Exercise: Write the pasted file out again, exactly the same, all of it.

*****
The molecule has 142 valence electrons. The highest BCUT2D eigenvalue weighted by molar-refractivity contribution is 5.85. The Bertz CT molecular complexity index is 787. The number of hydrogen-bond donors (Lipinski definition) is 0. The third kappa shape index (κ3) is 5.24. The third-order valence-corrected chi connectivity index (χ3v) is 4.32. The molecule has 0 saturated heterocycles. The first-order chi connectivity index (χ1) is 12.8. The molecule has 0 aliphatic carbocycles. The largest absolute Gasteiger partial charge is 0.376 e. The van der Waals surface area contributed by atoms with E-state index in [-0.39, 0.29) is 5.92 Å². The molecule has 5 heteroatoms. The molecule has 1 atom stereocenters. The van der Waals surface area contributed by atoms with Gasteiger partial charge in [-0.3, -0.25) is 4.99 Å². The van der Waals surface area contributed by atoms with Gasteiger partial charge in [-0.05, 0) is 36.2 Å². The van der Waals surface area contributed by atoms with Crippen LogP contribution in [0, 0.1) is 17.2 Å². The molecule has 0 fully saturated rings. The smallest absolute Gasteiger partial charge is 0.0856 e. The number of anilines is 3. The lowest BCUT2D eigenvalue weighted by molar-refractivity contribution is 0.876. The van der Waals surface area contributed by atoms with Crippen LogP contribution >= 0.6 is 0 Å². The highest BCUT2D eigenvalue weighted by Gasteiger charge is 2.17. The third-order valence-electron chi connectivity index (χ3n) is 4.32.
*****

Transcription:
The molecule has 142 valence electrons. The highest BCUT2D eigenvalue weighted by molar-refractivity contribution is 5.85. The Bertz CT molecular complexity index is 787. The number of hydrogen-bond donors (Lipinski definition) is 0. The third kappa shape index (κ3) is 5.24. The third-order valence-corrected chi connectivity index (χ3v) is 4.32. The molecule has 0 saturated heterocycles. The first-order chi connectivity index (χ1) is 12.8. The molecule has 0 aliphatic carbocycles. The largest absolute Gasteiger partial charge is 0.376 e. The van der Waals surface area contributed by atoms with E-state index in [-0.39, 0.29) is 5.92 Å². The molecule has 5 heteroatoms. The molecule has 1 atom stereocenters. The van der Waals surface area contributed by atoms with Gasteiger partial charge in [-0.3, -0.25) is 4.99 Å². The van der Waals surface area contributed by atoms with Gasteiger partial charge in [-0.05, 0) is 36.2 Å². The van der Waals surface area contributed by atoms with Crippen LogP contribution in [0, 0.1) is 17.2 Å². The molecule has 0 fully saturated rings. The smallest absolute Gasteiger partial charge is 0.0856 e. The number of anilines is 3. The lowest BCUT2D eigenvalue weighted by molar-refractivity contribution is 0.876. The van der Waals surface area contributed by atoms with Crippen LogP contribution >= 0.6 is 0 Å². The highest BCUT2D eigenvalue weighted by Gasteiger charge is 2.17. The third-order valence-electron chi connectivity index (χ3n) is 4.32.